Rights and Realities: Discrimination and the Gay Women and Men of British ColumbiaPublisher: The Society for Political Action for Gay People (SPAG), Vancouver, Canada
Year Published: 1981
Resource Type: Article
Cx Number: CX2178
This brief investigates the prospect of extending legislative protection to include the human rights of gay women and men in British Columbia.
Abstract: This brief investigates the prospect of extending legislative protection to include the human rights of gay women and men in British Columbia. Part I provides background information indicating that gay people constitute a significant minority in the province and experience unfair discrimination on the basis of their minority status. Using the generally accepted figure of 10% of the population, the brief asserts that the homosexual population over age 16 in B.C equals about 180.000 individuals. Three of the most important forms of discrimination against gays are identified and discussed: physical abuse, employment discrimination and denial of access to accommodation and services.
Part II of the brief examines and finds defective six popular arguments against the inclusion of the term "sexual orientation" in human rights legislation. For example, the authors respond to the notion that gay people are child molesters by pointing out that 90% of all sexual offences involving children are committed by male adults against female children. And in response to the claim that inclusion of a sexual orientation clause is too far ahead of present social attitudes, the authors cite the June, 1977 Gallup Poll which indicated that 52% of Canadians were in favour of including sexual orientation to human rights legislation; only 30% were opposed.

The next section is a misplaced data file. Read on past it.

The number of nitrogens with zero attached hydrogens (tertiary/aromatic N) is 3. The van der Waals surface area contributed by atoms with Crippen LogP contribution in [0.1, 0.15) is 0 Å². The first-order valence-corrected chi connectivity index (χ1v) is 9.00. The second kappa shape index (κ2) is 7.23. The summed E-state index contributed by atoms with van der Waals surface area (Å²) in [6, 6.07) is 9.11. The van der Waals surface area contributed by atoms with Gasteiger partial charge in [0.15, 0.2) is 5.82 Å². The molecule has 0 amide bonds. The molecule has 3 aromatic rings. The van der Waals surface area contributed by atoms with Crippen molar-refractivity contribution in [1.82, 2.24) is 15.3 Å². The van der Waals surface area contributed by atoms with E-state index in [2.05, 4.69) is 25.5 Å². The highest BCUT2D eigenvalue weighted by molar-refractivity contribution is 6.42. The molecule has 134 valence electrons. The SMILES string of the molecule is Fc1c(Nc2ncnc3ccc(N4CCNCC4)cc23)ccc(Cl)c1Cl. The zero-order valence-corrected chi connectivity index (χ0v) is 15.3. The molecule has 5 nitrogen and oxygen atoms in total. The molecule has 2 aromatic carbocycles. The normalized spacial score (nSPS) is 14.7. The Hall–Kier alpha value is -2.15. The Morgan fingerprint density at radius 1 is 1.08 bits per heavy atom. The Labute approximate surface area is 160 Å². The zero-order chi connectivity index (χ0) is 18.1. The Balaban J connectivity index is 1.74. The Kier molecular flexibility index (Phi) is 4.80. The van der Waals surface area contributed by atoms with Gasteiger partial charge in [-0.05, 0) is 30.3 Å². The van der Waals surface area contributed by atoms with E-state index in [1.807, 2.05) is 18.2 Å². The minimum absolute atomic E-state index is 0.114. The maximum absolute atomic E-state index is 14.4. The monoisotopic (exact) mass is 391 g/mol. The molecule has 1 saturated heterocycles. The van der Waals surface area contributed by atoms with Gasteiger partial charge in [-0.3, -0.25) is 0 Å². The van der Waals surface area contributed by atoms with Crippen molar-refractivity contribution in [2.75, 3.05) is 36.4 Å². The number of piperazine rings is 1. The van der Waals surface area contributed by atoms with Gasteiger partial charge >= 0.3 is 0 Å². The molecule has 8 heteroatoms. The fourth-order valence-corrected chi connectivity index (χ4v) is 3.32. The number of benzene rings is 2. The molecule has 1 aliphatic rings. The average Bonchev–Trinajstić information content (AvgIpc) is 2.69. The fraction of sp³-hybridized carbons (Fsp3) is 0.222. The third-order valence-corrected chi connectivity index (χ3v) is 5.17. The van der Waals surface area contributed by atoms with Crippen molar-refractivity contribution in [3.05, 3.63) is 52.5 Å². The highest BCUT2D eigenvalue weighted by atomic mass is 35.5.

Part III of the brief recommends specific legislative changes at the Provincial Municipal and Federal levels; for example, at the provincial level, that the government's proposed human rights bill include sexual orientation as proscribed grounds for discrimination in any relevant clauses.
The body of the brief is supplemented by two appendices: one reproduces statements of support from a cross-section of Canadian organizations and another responds to frequently asked questions about homosexuality.